Legendary consumer activist Sylvia Siegel died peacefully in her sleep on August 18, 2007. Siegel, who was 89, was always reticent about revealing her age. In a profile for CBS's 60 Minutes in 1984, Harry Reasoner asked her how old she was, prompting a sharp response. "That's none of your damn business," Siegel snapped.
As The Utility Reform Network's (TURN) founder and executive director for 16 years, Siegel saved California consumers billions of dollars. After discovering that no one was challenging outrageous utility rate hike applications at the California Public Utilities Commission (CPUC), Siegel took on the job herself. She founded TURN, originally called Toward Utility Rate Normalization, from her kitchen table in 1973. Siegel taught herself the complex laws and rules that govern utility rates, and learned how to use them to the benefit of the public, rather than the corporations.
A colorful character in the dull world of utility regulation, Siegel's talent and passion pushed her to the forefront of any battle she engaged in. Under her leadership TURN grew to become the largest and most successful utility consumer advocacy organization in the state. With a staff of 14 and an annual budget of over $1.5 million, TURN represents consumers in every important CPUC proceeding affecting gas, electric and telephone bills in California.
Siegel's work led to fairer rates, and helped mandate a "lifeline rate"—a minimum amount of gas and electricity made available to all consumers at a reasonable rate. Lifeline rates, now known as baseline rates, remain an essential protection for California consumers to this day. In addition, under Siegel's leadership TURN:
- Exposed $346 million in fuel cost overcharges by PG&E and Edison (1974);
- Stopped Pacific Telephone from charging lifeline customers for calls lasting more than five minutes (1976);
- Won a ruling from the US Supreme Court upholding a CPUC order forcing Pacific Telephone to refund $341 million to customers (1979), and
- Defeated a plan by SoCal Edison to impose a "customer charge" on all customers—even if they didn't use any electricity that month (1988).
A testament to the importance of Siegel's work is the support she received from the thousands of Californians who joined and continue to be members of TURN.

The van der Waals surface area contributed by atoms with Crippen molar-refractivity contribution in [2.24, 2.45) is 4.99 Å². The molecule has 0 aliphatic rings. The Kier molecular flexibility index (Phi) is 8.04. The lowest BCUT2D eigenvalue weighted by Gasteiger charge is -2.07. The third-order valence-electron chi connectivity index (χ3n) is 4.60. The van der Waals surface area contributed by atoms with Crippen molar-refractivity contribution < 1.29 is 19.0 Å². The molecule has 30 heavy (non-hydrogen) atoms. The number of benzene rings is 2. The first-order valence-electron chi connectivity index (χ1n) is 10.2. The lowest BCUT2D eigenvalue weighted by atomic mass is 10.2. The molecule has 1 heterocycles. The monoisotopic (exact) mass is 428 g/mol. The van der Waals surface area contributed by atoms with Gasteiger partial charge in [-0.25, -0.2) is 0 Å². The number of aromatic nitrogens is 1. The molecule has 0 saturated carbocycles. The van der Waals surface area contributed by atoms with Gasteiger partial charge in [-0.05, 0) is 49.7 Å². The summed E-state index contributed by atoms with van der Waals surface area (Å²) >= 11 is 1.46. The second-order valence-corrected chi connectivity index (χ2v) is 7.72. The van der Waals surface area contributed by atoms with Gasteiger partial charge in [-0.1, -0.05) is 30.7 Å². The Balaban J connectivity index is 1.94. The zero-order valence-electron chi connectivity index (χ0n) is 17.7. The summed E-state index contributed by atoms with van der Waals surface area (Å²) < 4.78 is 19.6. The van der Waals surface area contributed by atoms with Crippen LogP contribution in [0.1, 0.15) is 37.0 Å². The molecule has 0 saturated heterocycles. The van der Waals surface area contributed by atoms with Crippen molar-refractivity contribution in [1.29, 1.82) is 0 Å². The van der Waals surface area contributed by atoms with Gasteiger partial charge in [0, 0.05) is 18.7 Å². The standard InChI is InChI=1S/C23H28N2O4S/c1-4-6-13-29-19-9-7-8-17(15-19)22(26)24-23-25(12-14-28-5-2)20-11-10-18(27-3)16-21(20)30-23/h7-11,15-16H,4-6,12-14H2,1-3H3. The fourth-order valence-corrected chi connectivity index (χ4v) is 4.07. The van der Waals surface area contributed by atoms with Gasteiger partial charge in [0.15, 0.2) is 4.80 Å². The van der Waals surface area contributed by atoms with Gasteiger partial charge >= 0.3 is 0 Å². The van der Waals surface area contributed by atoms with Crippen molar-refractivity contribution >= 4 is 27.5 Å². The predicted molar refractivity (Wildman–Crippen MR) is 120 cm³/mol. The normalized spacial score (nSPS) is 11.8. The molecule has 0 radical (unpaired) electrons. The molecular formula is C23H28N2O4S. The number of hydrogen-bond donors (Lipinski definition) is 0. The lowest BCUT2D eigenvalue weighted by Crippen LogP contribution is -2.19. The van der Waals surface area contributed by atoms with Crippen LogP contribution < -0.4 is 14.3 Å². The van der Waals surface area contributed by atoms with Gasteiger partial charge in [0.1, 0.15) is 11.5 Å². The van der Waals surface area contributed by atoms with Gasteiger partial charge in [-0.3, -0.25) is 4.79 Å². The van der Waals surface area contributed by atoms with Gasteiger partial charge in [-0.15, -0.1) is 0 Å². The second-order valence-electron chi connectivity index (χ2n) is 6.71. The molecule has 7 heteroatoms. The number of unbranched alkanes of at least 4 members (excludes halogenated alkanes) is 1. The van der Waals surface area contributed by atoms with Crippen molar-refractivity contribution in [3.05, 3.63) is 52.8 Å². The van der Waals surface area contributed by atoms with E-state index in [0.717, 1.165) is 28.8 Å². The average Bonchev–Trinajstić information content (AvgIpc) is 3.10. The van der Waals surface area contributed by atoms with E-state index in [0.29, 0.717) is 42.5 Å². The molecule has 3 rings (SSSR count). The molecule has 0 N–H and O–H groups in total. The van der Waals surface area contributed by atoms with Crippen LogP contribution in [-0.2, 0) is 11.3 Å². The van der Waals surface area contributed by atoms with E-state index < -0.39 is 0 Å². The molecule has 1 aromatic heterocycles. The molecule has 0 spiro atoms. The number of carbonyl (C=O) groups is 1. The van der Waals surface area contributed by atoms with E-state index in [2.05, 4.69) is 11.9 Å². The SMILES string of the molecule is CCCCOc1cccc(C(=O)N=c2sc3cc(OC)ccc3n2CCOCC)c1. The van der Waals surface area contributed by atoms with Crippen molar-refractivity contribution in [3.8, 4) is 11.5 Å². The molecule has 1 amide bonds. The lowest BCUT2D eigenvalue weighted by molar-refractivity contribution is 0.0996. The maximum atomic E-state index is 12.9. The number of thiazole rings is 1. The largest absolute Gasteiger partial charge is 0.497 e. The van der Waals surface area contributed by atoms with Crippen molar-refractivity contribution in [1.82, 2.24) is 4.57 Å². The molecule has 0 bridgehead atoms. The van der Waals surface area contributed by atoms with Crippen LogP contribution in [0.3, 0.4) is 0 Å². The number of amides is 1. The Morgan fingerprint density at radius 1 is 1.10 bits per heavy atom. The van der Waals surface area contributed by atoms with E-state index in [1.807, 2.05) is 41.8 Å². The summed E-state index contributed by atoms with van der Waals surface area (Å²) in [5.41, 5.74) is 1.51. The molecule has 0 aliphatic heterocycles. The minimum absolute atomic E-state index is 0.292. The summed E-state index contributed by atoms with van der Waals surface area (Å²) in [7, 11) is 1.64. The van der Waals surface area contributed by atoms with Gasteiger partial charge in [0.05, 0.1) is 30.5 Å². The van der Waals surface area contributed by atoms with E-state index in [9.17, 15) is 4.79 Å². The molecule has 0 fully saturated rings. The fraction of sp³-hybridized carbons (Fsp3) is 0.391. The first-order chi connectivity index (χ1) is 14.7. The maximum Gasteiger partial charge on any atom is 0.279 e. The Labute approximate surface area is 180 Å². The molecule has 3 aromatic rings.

Siegel was born in Detroit and graduated from Wayne State University with a BA in sociology. She moved to San Francisco in 1944 and worked for the War Labor Board and California Nurses' Association before beginning her crusade against the utilities in 1969. Siegel's quick thinking and dry humor made her a favorite with policymakers, the media and even her opponents. She charmed, disarmed and then went for the jugular. Even her adversaries, whom she routinely called all sorts of unprintable names, spoke fondly of her.
Siegel was notorious for her sharp wit, tenacity and precariously overflowing desk. Her desk was frightening. When TURN's offices were in a condemned building on Mission Street with plenty of space, Sylvia would just move on to another desk and leave her old one stacked with stuff. If a staffer went on vacation, they often came back to find Sylvia occupying their desk. One attorney who wanted to avoid that outcome rigged his desktop with mousetraps. When Sylvia discovered the mousetraps she called him a f---ing smart a--. She was also notorious for her foul mouth and then stuck legal pads in the mousetraps to disable them. The attorney returned to find his desk piled high with Sylvia's papers.
Siegel was the recipient of numerous public service awards and honors, including the California Public Interest Service Award from California Common Cause and Resolutions of Commendation from the California Legislature in 1989, a 1990 commendation from Marin Country for "Years of Service and Contributions to the Well-Being of the People of the County of Marin," and a 1997 award from the Social Justice Center of Marin for Outstanding Community Activism.
Upon her retirement from TURN in 1989 Siegel worked for the Marin County Board of Supervisors representing the interests of Marin customers of Viacom Cable. She went on to organize a statewide group called Consumers Cable Cop. Siegel was subsequently elected to the Marin Health Care Board. She also served on the Board of National Public Radio affiliate KQED. In 2000 she was named Director Emeritus of the Board of Directors of TURN.